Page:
Effective radiated power


Effective radiated power

In radio telecommunications, effective radiated power or equivalent radiated power (ERP) is a standardized theoretical measurement of radio frequency (RF) energy [cite web
title = Abbreviations and Acronyms
publisher = Institute for Telecommunication Sciences
url = http://www.its.bldrdoc.gov/fs-1037/dir-013/_1908.htm
accessdate = 2008-08-29
] [cite web
title = Recommendation ITU-R M.1224
publisher = International Telecommunication Union
url = http://www.itu.int/ITU-R/asp/terminology-definition.asp?lang=en&rlink={366E7A63-5216-404F-B7F9-EAFA78CB464D}
accessdate = 2008-08-29
] using the non-SI unit dBd, and is determined by subtracting system losses and adding system gains. ERP takes into consideration transmitter power output (TPO), transmission line losses, connector losses, antenna directivity, and height above average terrain (HAAT). ERP is typically applied to antenna systems. For a simplified example, if an antenna system has 9 dB gain and 6 dB loss, its ERP is 3 dB over the TPO.

FM example

For example, an FM radio station which advertises that it has 100,000 watts of power actually has 100,000 watts ERP, and probably "not" an actual 100,000-watt transmitter. In this case, the TPO of such a station may be 10,000 to 20,000 watts, with a gain factor of 5 to 10 (5× to 10×). To have any gain, an antenna must be somewhat directional such that the ERP will also vary by direction and, like the antenna gain, the maximum is usually quoted.

United States regulatory usage

ERP for FM radio in the United States is always relative to a theoretical reference half-wave dipole antenna. To deal with antenna polarization, the Federal Communications Commission (FCC) lists ERP in both the horizontal and vertical planes.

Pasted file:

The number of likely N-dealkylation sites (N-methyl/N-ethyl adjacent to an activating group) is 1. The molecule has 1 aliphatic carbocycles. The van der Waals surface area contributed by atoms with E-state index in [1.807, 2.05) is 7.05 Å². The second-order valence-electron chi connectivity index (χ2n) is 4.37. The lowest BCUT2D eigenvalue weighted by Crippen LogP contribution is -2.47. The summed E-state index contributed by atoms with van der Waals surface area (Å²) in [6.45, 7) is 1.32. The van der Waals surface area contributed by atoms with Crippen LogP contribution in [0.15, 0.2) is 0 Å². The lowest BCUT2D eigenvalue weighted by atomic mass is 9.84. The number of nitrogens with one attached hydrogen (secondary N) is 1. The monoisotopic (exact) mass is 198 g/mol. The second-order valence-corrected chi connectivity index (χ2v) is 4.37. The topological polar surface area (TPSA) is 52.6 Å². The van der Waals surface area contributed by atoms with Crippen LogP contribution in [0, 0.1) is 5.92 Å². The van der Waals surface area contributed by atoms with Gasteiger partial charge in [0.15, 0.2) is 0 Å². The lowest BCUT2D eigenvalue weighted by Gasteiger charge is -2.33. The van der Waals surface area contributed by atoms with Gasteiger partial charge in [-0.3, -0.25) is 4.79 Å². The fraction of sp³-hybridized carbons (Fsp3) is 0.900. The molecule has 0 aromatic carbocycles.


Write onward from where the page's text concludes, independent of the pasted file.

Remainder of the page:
The maximum ERP for US FM broadcasting is usually 100,000 watts (FM Zone II) or 50,000 watts (the more densely populated FM Zones I/I-A), though exact restrictions vary depending on the class of license. Some stations have been grandfathered in or, very infrequently, been given special dispensation, and can exceed normal restrictions.

Microwave band issues

For most microwave systems, a completely non-directional isotropic antenna (one which radiates equally and perfectly well in every direction — a physical impossibility) is used as a reference antenna. This includes satellite transponders, radar, and other systems which use microwave dishes and reflectors rather than dipole-style antennas.

Lower frequency issues

In the case of mediumwave (AM) stations in the United States, actual radiated power is used for an omnidirectional station; for a directional station, power is computed relative to an omnidirectional radiator with the same nominal power and an efficiency equal either to the RMS efficiency of the directional antenna under consideration, or to the minimum efficiency permitted for the class of station.

Related terms

* Effective monopole radiated power (EMRP) may be used in Europe, especially in relation to mediumwave broadcasting antennas. This is the same as ERP, except that a short vertical antenna (i.e. a short monopole) is used as the reference antenna instead of a half-wave dipole.

* Equivalent isotropically radiated power (EIRP)

HAAT

The height above average terrain for VHF and higher frequencies is extremely important when calculating ERP, as the ERP drastically increases with antenna height.

See also

* Beam tilt
* Nominal power
* List of broadcast station classes

References


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